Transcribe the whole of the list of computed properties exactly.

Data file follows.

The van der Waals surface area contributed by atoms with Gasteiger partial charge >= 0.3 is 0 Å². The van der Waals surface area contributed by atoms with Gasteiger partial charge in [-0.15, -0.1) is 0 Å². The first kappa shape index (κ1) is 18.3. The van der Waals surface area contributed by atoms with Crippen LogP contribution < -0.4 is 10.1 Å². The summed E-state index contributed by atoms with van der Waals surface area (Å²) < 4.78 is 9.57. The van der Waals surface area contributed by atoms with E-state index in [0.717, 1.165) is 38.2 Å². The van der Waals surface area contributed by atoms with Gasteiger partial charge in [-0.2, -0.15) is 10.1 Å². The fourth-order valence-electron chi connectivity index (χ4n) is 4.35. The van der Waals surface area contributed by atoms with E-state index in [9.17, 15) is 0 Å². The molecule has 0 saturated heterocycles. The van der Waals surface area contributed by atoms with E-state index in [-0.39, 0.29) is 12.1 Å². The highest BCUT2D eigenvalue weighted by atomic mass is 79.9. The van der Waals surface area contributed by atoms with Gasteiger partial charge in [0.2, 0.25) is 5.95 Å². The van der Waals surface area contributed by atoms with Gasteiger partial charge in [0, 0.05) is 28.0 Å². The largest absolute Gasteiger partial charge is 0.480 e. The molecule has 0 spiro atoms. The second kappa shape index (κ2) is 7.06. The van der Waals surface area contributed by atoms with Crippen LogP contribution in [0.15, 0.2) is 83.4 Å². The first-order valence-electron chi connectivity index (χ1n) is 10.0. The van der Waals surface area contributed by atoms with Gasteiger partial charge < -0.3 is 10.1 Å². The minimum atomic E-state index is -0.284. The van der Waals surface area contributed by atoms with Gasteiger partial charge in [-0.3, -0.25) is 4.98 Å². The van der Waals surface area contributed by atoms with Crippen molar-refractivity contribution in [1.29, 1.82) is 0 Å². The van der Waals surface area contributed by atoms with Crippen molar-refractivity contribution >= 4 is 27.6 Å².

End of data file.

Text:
The van der Waals surface area contributed by atoms with Gasteiger partial charge >= 0.3 is 0 Å². The van der Waals surface area contributed by atoms with Gasteiger partial charge in [-0.15, -0.1) is 0 Å². The first kappa shape index (κ1) is 18.3. The van der Waals surface area contributed by atoms with Crippen LogP contribution < -0.4 is 10.1 Å². The summed E-state index contributed by atoms with van der Waals surface area (Å²) < 4.78 is 9.57. The van der Waals surface area contributed by atoms with E-state index in [0.717, 1.165) is 38.2 Å². The van der Waals surface area contributed by atoms with Gasteiger partial charge in [-0.2, -0.15) is 10.1 Å². The fourth-order valence-electron chi connectivity index (χ4n) is 4.35. The van der Waals surface area contributed by atoms with E-state index in [9.17, 15) is 0 Å². The molecule has 0 saturated heterocycles. The van der Waals surface area contributed by atoms with E-state index in [-0.39, 0.29) is 12.1 Å². The highest BCUT2D eigenvalue weighted by atomic mass is 79.9. The van der Waals surface area contributed by atoms with Gasteiger partial charge in [0.2, 0.25) is 5.95 Å². The van der Waals surface area contributed by atoms with Gasteiger partial charge in [0, 0.05) is 28.0 Å². The largest absolute Gasteiger partial charge is 0.480 e. The molecule has 0 spiro atoms. The second kappa shape index (κ2) is 7.06. The van der Waals surface area contributed by atoms with Crippen LogP contribution in [0.15, 0.2) is 83.4 Å². The first-order valence-electron chi connectivity index (χ1n) is 10.0. The van der Waals surface area contributed by atoms with Gasteiger partial charge < -0.3 is 10.1 Å². The minimum atomic E-state index is -0.284. The van der Waals surface area contributed by atoms with Gasteiger partial charge in [-0.3, -0.25) is 4.98 Å². The van der Waals surface area contributed by atoms with Crippen molar-refractivity contribution in [1.29, 1.82) is 0 Å². The van der Waals surface area contributed by atoms with Crippen molar-refractivity contribution >= 4 is 27.6 Å².